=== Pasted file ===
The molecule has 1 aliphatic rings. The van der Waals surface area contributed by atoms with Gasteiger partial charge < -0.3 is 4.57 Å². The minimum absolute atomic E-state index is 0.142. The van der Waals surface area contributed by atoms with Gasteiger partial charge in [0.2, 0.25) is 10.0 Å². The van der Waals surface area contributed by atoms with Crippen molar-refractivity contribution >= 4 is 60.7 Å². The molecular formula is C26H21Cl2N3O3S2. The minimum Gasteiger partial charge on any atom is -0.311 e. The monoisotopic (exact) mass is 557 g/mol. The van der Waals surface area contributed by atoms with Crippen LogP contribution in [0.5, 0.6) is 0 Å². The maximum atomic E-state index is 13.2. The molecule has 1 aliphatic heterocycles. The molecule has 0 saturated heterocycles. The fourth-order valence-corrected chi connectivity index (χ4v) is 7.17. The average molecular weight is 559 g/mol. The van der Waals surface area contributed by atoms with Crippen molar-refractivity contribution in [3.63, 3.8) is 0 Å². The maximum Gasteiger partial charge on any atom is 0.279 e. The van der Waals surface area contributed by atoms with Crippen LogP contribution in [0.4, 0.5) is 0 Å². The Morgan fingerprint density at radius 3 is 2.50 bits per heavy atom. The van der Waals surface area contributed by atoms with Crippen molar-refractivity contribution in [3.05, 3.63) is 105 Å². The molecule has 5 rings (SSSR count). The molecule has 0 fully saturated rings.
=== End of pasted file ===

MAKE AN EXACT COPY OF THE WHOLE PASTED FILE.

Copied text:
The molecule has 1 aliphatic rings. The van der Waals surface area contributed by atoms with Gasteiger partial charge < -0.3 is 4.57 Å². The minimum absolute atomic E-state index is 0.142. The van der Waals surface area contributed by atoms with Gasteiger partial charge in [0.2, 0.25) is 10.0 Å². The van der Waals surface area contributed by atoms with Crippen molar-refractivity contribution >= 4 is 60.7 Å². The molecular formula is C26H21Cl2N3O3S2. The minimum Gasteiger partial charge on any atom is -0.311 e. The monoisotopic (exact) mass is 557 g/mol. The van der Waals surface area contributed by atoms with Crippen LogP contribution in [0.5, 0.6) is 0 Å². The maximum atomic E-state index is 13.2. The molecule has 1 aliphatic heterocycles. The molecule has 0 saturated heterocycles. The fourth-order valence-corrected chi connectivity index (χ4v) is 7.17. The average molecular weight is 559 g/mol. The van der Waals surface area contributed by atoms with Crippen molar-refractivity contribution in [3.63, 3.8) is 0 Å². The maximum Gasteiger partial charge on any atom is 0.279 e. The van der Waals surface area contributed by atoms with Crippen LogP contribution in [0.4, 0.5) is 0 Å². The Morgan fingerprint density at radius 3 is 2.50 bits per heavy atom. The van der Waals surface area contributed by atoms with Crippen molar-refractivity contribution in [3.05, 3.63) is 105 Å². The molecule has 5 rings (SSSR count). The molecule has 0 fully saturated rings.